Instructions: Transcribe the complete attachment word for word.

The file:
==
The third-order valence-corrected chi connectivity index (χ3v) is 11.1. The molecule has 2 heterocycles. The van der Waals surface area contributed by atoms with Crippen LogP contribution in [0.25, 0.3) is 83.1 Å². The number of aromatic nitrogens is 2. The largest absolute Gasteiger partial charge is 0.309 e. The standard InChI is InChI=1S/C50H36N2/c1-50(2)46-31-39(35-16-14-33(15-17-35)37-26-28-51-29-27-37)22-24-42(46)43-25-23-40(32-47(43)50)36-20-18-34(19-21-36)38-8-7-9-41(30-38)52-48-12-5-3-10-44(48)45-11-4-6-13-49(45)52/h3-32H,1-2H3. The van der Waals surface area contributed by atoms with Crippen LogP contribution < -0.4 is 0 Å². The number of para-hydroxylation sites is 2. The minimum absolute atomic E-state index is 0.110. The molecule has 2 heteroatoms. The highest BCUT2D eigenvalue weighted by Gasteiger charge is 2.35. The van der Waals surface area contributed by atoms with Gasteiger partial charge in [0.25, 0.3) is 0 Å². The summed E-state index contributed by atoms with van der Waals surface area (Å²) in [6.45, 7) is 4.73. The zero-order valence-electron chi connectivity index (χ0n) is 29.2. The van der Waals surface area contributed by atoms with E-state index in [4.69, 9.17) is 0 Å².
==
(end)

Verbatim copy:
The third-order valence-corrected chi connectivity index (χ3v) is 11.1. The molecule has 2 heterocycles. The van der Waals surface area contributed by atoms with Crippen LogP contribution in [0.25, 0.3) is 83.1 Å². The number of aromatic nitrogens is 2. The largest absolute Gasteiger partial charge is 0.309 e. The standard InChI is InChI=1S/C50H36N2/c1-50(2)46-31-39(35-16-14-33(15-17-35)37-26-28-51-29-27-37)22-24-42(46)43-25-23-40(32-47(43)50)36-20-18-34(19-21-36)38-8-7-9-41(30-38)52-48-12-5-3-10-44(48)45-11-4-6-13-49(45)52/h3-32H,1-2H3. The van der Waals surface area contributed by atoms with Crippen LogP contribution < -0.4 is 0 Å². The number of para-hydroxylation sites is 2. The minimum absolute atomic E-state index is 0.110. The molecule has 2 heteroatoms. The highest BCUT2D eigenvalue weighted by Gasteiger charge is 2.35. The van der Waals surface area contributed by atoms with Gasteiger partial charge in [0.25, 0.3) is 0 Å². The summed E-state index contributed by atoms with van der Waals surface area (Å²) in [6.45, 7) is 4.73. The zero-order valence-electron chi connectivity index (χ0n) is 29.2. The van der Waals surface area contributed by atoms with E-state index in [4.69, 9.17) is 0 Å².